Man Utd ‘consider offering Ramos two-year deal’ on current Real Madrid wages

Manchester United could bolster their options in central defence by signing Sergio Ramos.

Although the veteran defender, who turns 35 in March, is currently in talks with Real Madrid over a contract extension – there appears to be a stumbling block over wages.

That could allow the Red Devils to step in and sign Ramos on a free transfer ahead of what could be the final few years of his tremendously successful career.

Although his current pay packet would be one of the most expensive at the club, the absence of a transfer fee could tempt Ed Woodward into offering a short-term deal.

Spanish outlet Grand Hotel Calciomercato have reported that United are considering a two-year contract offer as Los Blancos try to reduce their wage budget due to the ongoing pandemic.

They state that although the Spain international is looking to retain his current wage of €15m (£13.4m) per season until the summer of 2024, Real have offered £11.1m per season until the summer of 2023.

The defender said after they secured La Liga glory in July: ”I’ll be here as many years as the President wants me to be here for. It doesn't depend on me.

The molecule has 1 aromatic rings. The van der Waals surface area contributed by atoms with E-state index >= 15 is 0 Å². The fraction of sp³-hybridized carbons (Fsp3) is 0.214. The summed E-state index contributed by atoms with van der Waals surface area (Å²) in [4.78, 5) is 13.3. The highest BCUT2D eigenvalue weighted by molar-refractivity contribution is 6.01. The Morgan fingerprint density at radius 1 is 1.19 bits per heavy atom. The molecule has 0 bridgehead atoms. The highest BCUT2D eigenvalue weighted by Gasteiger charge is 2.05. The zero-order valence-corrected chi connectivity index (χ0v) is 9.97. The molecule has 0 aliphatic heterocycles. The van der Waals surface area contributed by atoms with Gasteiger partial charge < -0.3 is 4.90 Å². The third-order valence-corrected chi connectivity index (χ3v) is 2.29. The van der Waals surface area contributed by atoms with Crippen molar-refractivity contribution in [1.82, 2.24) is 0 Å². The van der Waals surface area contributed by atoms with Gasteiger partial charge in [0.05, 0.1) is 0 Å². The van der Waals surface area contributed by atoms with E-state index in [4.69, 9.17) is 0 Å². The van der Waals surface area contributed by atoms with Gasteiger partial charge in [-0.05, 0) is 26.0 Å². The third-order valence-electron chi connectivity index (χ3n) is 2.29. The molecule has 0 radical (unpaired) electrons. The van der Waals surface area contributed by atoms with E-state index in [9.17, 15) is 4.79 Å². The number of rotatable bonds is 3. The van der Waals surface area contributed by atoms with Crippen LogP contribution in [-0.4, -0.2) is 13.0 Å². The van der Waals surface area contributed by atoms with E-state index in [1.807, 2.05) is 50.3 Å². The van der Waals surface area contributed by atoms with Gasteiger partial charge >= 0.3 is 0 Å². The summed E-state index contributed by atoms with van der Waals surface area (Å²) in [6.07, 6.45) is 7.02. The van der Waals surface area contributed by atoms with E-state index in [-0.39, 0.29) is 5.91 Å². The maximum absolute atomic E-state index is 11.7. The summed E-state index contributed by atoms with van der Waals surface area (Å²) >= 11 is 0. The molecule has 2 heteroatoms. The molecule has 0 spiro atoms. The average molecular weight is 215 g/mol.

"I’m delighted here and I want to end my career. I hope I can retire here.”

Meanwhile, Ole Gunnar Solskjaer is not expecting any major additions during the January window.

He said earlier this week: “I think the signings we made in the summer strengthened the squad really well.

"Good signings, good characters, good players. January is always difficult but if something comes up you think is a long-term target anyway that's another scenario.

"But not many teams would like to lose their players in January, so it's unlikely something will happen on the inside. There might be two or three going out because, one, they deserve to play football, for their own good and for their own careers."

Before adding of the current strength of the Premier League: "Now the league is so different, so many teams can challenge and look at themselves as candidates to challenge the top teams.

"There weren't many teams to challenge for top two or top three positions; in a good year you win, bad year you come second or third.

“Now, there are so many other teams with big squads and strong squads that can challenge.”

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